The problem with economic benefit and compassion as rationales for action is that both are open-ended. There is always something more that can be done to improve health, although at greater cost, with diminishing returns. And, each of us has some social (if not legal) responsibility for our own good health practices and diet. For these reasons “quality” care does not imply “unlimited” care; a health “entitlement” cannot be unconstrained. But constraining it by granting the entitlement in full to some people, denying it in full to others, is just not consistent with our American tradition of non-discriminatory, equal treatment under the law. There is certainly room to argue that our current entitlement programs are too generous; but whatever they offer should be “for all Americans.”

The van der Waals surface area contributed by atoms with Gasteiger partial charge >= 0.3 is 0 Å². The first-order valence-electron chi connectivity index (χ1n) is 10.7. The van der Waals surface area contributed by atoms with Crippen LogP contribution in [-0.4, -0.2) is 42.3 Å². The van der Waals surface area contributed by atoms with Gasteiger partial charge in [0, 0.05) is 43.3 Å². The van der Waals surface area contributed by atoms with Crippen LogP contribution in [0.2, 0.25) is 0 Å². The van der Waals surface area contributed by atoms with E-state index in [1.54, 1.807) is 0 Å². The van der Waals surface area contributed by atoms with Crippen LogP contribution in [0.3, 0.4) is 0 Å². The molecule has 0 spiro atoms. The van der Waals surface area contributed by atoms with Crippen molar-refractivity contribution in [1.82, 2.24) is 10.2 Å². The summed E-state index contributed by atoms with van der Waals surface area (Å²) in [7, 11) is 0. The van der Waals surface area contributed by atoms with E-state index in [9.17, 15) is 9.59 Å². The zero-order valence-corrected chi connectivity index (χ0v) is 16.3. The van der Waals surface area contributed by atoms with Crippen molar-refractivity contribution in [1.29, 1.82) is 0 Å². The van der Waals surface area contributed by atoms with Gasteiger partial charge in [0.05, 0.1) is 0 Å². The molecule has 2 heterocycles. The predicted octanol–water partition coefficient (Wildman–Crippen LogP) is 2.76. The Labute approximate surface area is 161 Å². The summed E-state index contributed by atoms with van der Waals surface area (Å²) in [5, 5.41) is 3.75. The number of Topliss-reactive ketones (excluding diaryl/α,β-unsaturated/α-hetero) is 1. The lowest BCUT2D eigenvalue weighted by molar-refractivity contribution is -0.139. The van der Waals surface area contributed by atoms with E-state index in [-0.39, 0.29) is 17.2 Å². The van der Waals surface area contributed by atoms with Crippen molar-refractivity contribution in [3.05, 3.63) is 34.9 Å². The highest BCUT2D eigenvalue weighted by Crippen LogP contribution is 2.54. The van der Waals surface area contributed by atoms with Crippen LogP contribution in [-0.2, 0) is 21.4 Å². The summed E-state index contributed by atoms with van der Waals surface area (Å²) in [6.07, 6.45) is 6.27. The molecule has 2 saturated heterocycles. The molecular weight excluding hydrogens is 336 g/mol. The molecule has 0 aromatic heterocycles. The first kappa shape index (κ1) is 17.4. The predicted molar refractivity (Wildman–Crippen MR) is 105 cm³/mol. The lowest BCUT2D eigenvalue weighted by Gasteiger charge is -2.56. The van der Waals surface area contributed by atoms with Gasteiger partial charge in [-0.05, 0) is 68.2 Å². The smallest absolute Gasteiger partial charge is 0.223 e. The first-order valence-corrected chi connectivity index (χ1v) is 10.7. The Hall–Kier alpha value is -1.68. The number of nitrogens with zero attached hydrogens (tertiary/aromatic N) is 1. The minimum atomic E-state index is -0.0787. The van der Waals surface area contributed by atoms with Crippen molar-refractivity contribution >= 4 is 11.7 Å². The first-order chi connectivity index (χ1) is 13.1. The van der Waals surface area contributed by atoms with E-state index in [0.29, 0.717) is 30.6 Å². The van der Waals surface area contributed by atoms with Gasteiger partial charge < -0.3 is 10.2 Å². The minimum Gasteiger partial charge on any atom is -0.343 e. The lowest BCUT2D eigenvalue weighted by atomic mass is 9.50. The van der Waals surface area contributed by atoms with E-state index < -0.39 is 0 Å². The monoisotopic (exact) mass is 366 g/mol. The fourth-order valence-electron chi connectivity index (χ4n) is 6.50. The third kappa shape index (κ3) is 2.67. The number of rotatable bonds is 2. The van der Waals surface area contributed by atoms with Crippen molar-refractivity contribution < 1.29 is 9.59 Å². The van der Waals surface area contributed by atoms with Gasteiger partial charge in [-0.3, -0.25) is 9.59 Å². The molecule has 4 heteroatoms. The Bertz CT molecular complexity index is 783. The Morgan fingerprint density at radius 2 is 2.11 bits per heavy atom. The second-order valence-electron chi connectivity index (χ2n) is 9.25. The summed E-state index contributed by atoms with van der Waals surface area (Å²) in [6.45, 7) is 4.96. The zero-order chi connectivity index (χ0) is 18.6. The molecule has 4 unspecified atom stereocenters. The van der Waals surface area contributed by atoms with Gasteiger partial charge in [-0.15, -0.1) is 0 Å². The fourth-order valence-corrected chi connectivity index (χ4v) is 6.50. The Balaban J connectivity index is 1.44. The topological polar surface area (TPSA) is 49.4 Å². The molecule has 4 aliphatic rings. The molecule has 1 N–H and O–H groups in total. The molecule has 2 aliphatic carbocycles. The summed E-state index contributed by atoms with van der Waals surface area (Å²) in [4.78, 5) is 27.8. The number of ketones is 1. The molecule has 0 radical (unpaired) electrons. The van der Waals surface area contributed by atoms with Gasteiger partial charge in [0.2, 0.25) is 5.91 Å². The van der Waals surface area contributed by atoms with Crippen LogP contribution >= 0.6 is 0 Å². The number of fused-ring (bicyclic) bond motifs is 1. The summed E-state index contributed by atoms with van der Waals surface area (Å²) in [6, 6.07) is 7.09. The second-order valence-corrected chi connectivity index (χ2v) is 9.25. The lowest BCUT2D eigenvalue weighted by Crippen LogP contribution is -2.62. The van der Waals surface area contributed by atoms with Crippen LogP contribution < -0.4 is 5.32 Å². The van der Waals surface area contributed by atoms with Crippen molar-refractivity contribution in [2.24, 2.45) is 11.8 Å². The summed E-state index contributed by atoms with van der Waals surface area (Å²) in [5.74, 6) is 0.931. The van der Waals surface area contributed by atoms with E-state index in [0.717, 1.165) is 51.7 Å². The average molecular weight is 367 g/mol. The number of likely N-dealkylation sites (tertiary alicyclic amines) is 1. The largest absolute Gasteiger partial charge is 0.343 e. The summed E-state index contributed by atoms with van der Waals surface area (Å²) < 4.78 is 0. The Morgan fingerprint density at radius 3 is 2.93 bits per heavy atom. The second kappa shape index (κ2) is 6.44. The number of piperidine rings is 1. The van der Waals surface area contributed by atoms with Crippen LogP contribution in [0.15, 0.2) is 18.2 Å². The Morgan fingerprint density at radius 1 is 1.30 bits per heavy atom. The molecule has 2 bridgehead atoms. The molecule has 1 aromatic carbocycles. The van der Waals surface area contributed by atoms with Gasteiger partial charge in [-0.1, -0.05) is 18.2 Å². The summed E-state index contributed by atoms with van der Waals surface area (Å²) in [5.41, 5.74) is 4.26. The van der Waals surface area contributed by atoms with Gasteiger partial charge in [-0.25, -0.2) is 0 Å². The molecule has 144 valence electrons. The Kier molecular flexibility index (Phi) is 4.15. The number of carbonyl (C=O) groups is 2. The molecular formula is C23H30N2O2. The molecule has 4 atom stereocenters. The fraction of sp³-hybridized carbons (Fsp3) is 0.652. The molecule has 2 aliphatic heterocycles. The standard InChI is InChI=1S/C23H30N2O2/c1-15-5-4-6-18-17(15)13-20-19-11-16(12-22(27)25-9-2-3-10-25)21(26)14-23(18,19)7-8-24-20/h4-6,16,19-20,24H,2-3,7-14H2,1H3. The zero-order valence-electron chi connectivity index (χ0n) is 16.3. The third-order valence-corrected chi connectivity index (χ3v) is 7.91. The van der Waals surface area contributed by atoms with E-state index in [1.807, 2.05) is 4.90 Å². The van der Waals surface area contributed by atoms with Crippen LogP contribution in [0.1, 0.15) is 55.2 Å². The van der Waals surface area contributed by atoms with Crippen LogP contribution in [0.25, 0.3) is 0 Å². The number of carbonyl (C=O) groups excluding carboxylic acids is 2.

The ACHA does not reduce the level of health care for all; instead, it reduces access to health care for some. The way it proposes to retreat from “affordable, quality health coverage for all Americans” means some additional increment of the population will not have that coverage. The uninsured may nevertheless obtain crisis health care in crowded emergency rooms and, occasionally, free preventive care in community health clinics (although the ACHA would reduce government funding for those services also). The practical response of the educated taxpayer should be, emergency rooms are not free; we end up paying for them through inflated charges to those who have insurance, and we end up paying for the inefficiency of using hospitals for the delivery of community health care. In any event, not everyone can get the care they need from these crowded, stop-gap venues, which are increasingly inaccessible to many rural residents without transportation. We should rationalize our health care system by making quality care affordable, not by offering a lower quality substitute. But many taxpayers have not thought about this.